This case demonstrates how patients who present a shockable rhythm at the first contact (BLS or ALS team, independently), despite an not-witnessed “no flow time”, and who have recurrent cardiac arrest after the first ROSC, shall be always addressed to the nearest ECMO center, if logistically suitable. This observation is even more appropriate considering patients under 40 years without comorbidities. In fact there was a statistically significant reduction in the probability of survival to hospital discharge with increasing numbers of chronic conditions, such as congestive heart failure, prior myocardial infarction, hypertension, and diabetes (OR 0.84 for each additional chronic condition). The impact of comorbidities was more prominent with longer EMS response intervals. Furthermore inherited electrophysiological abnormalities, termed primary electrical diseases, are increasingly common in patients under 40 years without comorbidities .These conditions including Wolff-Parkinson White syndrome, long QT syndrome, Brugada syndrome and catecholaminergic polymorphic ventricular tachycardia (CPVT) are associated with a better outcome also after a prolonged CPR. (11)(12)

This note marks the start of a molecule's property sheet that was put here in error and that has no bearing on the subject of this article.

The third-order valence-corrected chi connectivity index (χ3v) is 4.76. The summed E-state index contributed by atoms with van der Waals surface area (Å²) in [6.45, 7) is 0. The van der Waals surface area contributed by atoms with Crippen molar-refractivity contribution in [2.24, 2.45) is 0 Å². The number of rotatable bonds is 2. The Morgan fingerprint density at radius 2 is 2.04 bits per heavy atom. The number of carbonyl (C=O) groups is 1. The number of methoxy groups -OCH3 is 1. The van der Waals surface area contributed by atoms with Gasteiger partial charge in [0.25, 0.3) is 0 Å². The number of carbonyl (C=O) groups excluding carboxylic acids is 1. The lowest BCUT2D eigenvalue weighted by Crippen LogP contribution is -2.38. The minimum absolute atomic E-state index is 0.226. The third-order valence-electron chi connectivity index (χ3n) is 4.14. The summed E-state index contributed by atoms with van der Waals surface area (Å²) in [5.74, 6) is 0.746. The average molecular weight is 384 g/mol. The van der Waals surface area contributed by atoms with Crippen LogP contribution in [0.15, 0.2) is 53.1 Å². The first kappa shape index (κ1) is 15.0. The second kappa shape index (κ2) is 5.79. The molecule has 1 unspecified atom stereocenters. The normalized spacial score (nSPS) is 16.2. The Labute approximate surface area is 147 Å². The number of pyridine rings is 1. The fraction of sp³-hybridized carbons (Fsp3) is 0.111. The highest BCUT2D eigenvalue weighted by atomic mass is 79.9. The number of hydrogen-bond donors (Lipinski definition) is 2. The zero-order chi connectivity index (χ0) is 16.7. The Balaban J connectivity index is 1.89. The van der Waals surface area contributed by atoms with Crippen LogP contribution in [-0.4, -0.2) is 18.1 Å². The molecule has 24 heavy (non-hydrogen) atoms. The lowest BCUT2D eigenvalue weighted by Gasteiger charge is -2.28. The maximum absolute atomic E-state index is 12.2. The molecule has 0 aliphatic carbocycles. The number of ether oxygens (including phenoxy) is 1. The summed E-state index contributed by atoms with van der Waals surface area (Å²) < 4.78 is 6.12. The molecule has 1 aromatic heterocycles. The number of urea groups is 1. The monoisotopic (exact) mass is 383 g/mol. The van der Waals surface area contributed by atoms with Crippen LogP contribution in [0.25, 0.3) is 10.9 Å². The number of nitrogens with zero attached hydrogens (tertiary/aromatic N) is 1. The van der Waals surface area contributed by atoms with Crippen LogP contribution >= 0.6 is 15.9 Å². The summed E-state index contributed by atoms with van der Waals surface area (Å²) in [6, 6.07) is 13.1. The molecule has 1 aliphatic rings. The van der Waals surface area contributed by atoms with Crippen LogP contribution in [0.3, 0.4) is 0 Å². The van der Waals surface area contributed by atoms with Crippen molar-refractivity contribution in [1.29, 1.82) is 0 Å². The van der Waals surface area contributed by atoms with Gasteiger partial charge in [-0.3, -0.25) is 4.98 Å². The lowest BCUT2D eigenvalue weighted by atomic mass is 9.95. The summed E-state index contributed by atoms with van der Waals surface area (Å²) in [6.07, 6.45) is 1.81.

Interestingly, this patient had a probability of survival, at one month, of 68%, if considering only the initial rhythm (VF), but the dynamic probability to survive with a good cerebral function after 30 minutes of CPR is below 0,4% as demonstrated by Yoshikazu in a recent paperwork. In the same paper the authors demonstrated no survivors at 53 minutes of CPR. (13)